1. I live a short 40 minutes away from Nanaimo (on Salt Spring Island!) and I have never heard of a Nanaimo Peach…..think I shall be doing some hunting very soon!

    • Hi Joan, I love Salt Spring Island, have been a couple times. The last time I was there I ate a really delicious little orange apricot looking fruit. It may well have been an apricot, but that would be a challenging tree to grow there, and this fruit was pretty widespread and at several local self-serve farm stands, but no labeling. I’m a bit confounded as to what it was. Any ideas? Small, orange, and with a light blush of red on it, ripe around July 10. Thank you!

  2. What a gorgeous looking peach! I’m originally from Vancouver (Canada) and one of the highlights of summer was the foray into the Okanagan Valley for the peaches grown there. I can still taste those juicy, delicious morsels from heaven. But you’re not exactly in a peach-growing area, so congratulations on your success. Your peach pie looks absolutely scrumptious!

  3. Hi Tom
    I am Catherine, the tall Brit who said hi to you in the flower shop a few weeks ago.I am new to Vashon, you offered help…
    Well I am looking for crab apples.I have an awesome rowan tree and made a batch of rowan apple jelly last week….but they say crab apples are best…also does anyone grow Bramleys here?

    • Hi Catherine, I grow Bramleys, but no fruit set this year. It tends to be a biennial producer. I don’t have any crabapples this year either – deer got to them already. But, let me give you a link to the VAshon Fruit Club which may have access to crabapples: https://vashonislandfruitclub.wordpress.com/contact-us/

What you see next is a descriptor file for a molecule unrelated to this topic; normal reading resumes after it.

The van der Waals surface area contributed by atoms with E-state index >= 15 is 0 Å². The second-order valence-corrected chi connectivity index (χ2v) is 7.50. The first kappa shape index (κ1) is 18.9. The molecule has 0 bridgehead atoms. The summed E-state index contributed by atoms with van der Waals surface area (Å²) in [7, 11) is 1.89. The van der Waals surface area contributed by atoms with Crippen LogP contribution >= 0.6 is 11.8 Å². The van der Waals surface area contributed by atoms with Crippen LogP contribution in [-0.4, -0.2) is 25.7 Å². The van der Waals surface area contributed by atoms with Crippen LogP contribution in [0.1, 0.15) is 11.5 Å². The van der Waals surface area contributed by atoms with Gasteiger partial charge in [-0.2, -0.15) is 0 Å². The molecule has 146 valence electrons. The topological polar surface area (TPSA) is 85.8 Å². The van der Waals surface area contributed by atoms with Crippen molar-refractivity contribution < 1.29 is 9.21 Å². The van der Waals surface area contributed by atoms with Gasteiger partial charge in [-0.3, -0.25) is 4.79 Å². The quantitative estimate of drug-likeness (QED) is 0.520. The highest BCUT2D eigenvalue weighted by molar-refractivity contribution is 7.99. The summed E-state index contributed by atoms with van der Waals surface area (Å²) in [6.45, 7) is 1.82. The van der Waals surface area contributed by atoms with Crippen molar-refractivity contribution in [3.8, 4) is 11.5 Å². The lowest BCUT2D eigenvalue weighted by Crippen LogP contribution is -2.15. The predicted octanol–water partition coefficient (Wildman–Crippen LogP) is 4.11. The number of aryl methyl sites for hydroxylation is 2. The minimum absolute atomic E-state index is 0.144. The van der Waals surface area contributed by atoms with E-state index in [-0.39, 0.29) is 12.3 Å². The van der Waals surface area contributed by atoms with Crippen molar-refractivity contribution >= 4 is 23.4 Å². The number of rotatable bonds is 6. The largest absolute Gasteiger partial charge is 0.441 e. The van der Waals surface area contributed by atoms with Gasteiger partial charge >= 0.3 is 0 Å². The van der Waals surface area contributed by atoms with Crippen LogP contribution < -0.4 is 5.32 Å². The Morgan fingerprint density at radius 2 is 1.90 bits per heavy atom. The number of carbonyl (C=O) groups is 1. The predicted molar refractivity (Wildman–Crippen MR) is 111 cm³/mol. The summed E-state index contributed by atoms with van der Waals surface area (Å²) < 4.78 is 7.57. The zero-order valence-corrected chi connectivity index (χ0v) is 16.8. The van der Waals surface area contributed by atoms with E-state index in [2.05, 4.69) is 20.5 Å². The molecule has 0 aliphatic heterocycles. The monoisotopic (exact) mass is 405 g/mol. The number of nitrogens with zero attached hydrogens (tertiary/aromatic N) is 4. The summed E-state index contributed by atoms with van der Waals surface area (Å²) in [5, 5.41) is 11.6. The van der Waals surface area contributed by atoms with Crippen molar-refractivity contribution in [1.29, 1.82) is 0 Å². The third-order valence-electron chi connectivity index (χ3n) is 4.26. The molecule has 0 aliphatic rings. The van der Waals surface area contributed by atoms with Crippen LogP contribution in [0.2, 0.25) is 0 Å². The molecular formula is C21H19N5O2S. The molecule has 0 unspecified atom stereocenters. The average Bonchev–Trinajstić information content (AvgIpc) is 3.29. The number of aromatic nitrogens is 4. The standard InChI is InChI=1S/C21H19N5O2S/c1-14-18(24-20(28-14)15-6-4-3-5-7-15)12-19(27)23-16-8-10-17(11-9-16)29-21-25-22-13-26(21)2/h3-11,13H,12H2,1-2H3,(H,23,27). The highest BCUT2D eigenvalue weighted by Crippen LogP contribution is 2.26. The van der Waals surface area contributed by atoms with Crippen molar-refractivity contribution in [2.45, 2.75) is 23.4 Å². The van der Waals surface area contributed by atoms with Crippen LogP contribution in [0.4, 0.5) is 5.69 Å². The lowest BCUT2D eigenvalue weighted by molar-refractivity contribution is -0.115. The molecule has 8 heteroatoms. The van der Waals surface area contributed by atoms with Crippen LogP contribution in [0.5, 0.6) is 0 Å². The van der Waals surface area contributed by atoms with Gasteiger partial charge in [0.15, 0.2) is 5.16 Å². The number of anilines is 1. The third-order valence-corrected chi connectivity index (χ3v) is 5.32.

Also consider going to the Saturday FArmers Market on the Village Green and ask the farmers if they have any for sale coming up. Good Luck and Welcome to Vashon Catherine!

  4. It is so thrilling and surprising when one gets rewarded by nature after a long patient wait.

    In Canada, we are celebrating the long August week-end and many families would welcome your wonderful peach pie. Sharing is part of being a good neighbour!!!!

    Question: Any plans for peach jam?

    The Niagara Falls area use to be famous for their peaches (now taken over by many vineyards).

    Enjoy and please give Buddy a big hug from the Furry Gang and V

    • Vincent, they didn’t produce one peach, neither the Frost nor the Indian Free. I may do some severe pruning to maybe snap each tree out of it. I’ll see of that works.

  5. Thank you for your peach update. Im in SW Washington State. I just dug up my Mary Jane leaf curl resistant peach which was dead from total infestation of leaf curl. My Charlotte experience echoed yours, some leaf curl but get some peaches. My Indian Free never made a peach. My Oregon Curl Free was good for 2 years then died from canker. I have Salish / Q-1-8 which has no leaf curl at all. Was perusing catalogs, where every variety is wonderful and nothing gets diseases, and saw Nanaimo. Might order one this fall. Your info is very helpful.

    • Thanks Daniel, and I actually have confidence in the Nanaimo peach. It’s produced two years in a row even with our record-breaking rains during bloom time.